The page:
I went to this event this past Sunday with Ian and Tiffany of the CRPS/RSD Foundation. It was chilly as anything, but it was worth the trek out to the middle of nowhere, also known as the Toronto Botanical Gardens.
The flowers were stunning, but the chill was just a bit too much for my bones, so I didn’t stop to take any pictures.
The event was small but successful with a wonderful snack table and the cutest awareness ribbons.
The speakers for this event kept the attention of the audience quite well.
Neill Shewan was an interesting emcee and Vice Chair of ActionCIND; he didn’t know how to pronounce Myalgic Encephalomyelitis. I hope that he will take some time in the future to learn to pronounce the diseases that he’s dedicating so much time and effort to.
The Tweed Main St. rep was fantastic about giving a short but intelligent talk on the benefits of CBD and how the legalities of it works. I really enjoyed her talk and I wish more time was allotted.
Doctor Ko was charismatic and informative. Although, some of his actual information was incorrect or outdated (according to my more informed friends), but it’s nice to see that fibromyalgia and similar diseases are being taken seriously. Anyone with these diseases will tell you that this isn’t always the case. His approach to medicine is to treat the underlying disease and not just the symptoms. Makes sense, right?
Courtney Mulqueen, the disability lawyer, gave me hope for people with these disabilities. I would seriously consider looking her up if you need help with an ODSP application.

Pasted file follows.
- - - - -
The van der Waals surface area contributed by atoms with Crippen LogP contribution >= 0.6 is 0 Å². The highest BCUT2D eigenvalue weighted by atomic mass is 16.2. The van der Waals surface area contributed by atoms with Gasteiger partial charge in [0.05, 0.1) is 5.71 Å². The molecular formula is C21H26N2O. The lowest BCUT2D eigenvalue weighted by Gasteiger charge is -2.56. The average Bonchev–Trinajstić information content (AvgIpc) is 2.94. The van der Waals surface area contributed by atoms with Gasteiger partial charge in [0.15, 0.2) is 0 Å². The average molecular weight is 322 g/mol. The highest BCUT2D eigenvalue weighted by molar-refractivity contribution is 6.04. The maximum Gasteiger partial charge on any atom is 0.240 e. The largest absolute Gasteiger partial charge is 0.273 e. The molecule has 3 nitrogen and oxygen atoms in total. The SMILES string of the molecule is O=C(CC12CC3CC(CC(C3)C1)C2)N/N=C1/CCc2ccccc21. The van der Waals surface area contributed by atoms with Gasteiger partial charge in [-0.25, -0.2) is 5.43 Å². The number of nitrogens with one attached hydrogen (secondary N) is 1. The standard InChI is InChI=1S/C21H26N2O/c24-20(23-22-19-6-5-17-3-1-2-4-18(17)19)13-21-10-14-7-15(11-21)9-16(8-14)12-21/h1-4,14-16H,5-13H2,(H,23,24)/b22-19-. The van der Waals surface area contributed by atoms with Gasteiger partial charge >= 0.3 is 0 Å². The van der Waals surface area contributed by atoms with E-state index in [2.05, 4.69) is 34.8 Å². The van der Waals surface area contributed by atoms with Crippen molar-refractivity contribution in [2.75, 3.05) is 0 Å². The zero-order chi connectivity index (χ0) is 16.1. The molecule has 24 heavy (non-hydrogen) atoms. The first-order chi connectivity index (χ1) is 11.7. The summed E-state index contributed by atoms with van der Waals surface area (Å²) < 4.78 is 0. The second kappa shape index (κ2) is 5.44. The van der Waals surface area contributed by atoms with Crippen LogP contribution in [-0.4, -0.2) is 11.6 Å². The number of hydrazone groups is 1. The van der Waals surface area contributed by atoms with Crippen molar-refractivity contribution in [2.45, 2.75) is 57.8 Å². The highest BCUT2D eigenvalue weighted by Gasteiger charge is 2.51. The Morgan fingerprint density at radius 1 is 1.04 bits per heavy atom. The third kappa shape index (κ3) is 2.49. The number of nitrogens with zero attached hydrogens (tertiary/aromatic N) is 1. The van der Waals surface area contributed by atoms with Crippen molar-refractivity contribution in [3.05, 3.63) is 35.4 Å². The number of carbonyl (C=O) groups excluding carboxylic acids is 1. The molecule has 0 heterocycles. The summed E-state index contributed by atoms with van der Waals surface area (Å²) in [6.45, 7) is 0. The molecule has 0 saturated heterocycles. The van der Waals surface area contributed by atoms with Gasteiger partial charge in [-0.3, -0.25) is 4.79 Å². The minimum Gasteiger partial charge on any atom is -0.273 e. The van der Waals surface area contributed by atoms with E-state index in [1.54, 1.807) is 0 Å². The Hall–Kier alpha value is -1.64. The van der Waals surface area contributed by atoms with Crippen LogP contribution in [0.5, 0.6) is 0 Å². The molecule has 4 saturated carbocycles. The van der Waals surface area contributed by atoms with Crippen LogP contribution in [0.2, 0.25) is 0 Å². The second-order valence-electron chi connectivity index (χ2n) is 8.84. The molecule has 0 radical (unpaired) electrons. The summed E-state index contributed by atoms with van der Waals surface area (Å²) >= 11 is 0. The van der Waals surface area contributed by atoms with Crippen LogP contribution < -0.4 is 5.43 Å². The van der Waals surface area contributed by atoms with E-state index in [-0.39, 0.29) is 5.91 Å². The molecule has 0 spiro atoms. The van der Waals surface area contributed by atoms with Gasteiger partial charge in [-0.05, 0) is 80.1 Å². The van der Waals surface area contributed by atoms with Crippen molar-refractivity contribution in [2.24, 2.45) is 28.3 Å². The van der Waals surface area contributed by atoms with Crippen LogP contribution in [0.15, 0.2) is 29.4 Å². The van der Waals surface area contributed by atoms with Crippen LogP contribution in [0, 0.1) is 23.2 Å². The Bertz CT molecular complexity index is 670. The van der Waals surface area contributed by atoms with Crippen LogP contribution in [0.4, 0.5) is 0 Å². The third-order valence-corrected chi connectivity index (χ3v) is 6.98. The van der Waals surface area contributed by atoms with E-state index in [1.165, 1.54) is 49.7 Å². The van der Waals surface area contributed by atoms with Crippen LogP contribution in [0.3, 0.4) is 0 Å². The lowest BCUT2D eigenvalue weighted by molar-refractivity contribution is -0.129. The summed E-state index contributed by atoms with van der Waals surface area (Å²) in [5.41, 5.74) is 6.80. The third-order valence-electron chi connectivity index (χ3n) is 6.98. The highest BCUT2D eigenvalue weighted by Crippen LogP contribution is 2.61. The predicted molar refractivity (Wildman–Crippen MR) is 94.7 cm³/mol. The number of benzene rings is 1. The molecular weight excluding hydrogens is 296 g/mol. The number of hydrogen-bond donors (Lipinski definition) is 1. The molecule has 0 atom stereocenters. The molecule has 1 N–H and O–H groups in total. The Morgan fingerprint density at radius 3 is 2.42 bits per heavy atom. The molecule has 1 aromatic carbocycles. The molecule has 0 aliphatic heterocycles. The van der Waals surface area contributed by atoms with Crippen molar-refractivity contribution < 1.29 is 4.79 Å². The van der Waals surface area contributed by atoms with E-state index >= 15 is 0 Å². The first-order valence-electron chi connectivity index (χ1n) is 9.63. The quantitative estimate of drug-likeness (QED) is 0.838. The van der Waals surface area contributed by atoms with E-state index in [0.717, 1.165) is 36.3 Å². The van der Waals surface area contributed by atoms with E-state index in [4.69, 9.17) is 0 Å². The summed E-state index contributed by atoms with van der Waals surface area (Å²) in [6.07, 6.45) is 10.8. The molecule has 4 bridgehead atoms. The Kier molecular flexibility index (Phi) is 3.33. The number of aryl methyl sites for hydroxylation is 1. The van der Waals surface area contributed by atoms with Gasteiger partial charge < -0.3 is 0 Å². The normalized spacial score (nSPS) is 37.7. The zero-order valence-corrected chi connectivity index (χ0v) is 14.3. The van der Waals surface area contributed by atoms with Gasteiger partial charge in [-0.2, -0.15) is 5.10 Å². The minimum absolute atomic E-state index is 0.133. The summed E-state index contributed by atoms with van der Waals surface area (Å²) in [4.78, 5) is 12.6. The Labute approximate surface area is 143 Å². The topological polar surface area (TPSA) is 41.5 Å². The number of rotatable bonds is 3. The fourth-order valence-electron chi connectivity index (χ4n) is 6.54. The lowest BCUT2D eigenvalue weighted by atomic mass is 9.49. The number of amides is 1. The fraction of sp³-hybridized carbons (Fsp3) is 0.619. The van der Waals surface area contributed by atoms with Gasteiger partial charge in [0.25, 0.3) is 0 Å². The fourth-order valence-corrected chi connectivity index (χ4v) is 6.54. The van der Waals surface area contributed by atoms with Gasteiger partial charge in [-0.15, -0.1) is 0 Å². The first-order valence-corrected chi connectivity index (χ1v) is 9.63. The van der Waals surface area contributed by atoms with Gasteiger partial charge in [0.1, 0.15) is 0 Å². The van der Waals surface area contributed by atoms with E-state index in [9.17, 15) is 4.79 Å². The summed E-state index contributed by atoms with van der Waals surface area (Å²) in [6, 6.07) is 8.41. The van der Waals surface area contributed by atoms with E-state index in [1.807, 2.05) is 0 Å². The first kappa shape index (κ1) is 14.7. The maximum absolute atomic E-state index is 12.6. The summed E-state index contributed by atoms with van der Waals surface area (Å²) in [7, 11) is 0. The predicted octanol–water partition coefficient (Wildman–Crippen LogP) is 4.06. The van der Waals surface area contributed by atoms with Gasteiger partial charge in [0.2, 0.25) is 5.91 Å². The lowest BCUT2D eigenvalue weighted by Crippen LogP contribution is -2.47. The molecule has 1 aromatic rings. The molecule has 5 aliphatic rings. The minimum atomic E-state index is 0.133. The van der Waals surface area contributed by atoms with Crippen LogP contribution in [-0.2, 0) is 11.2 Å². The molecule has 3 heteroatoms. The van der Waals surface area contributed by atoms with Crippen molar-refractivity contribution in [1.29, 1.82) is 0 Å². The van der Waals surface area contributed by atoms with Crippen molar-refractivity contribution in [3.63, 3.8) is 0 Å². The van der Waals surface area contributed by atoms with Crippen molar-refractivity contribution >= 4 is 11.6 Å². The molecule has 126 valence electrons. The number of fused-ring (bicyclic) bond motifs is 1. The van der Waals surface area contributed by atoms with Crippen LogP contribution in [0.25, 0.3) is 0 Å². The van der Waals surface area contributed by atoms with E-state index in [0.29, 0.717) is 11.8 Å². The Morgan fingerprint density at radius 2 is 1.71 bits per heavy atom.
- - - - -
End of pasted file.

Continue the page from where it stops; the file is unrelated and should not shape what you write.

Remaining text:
The poster boards were really well done. The walls were plastered with informative and cute displays. (click the photo to enlarge)
Overall, I’d call the event a success. ActionCIND’s brochures are stunning, same as their website. (Although the giant money button is a little obnoxious)
Unfortunately, I couldn’t post about this event earlier because I was given only the most minimal details and even with all my google-fu, I could not find anything about this event.
They also managed to bypass all under-represented diseases that also share the same category of “Chronic Immunological and Neurological Diseases”. I understand that you can’t focus on every single disease, but a mention on the website doesn’t seem unreasonable if the organization is going to have Chronic Immunological and Neurological Diseases (CIND) in its name. Mind you, this point completely bypassed me until Tiffany brought it up.
Our mission is to advance the recognition, empathy, treatment and support services for Chronic Immunological and Neurological Diseases (CIND) by raising awareness, advancing research, developing education, establishing treatment centres, providing information and support services and collaborating with other organizations in Canada and internationally – ActionCIND link.
The front of the brochure says treatment centres, research, education, support services. I’ve only managed to find that the creator of ActionCIND “assisted with the creation of a Treatment Centre vision document in 2009 that has now led to the creation of Action CIND.” link. There’s no mention anywhere of actual treatment centres.
All-in-all, it was a great event.
I look forward to future events by ActionCIND and I hope that they gain many successes!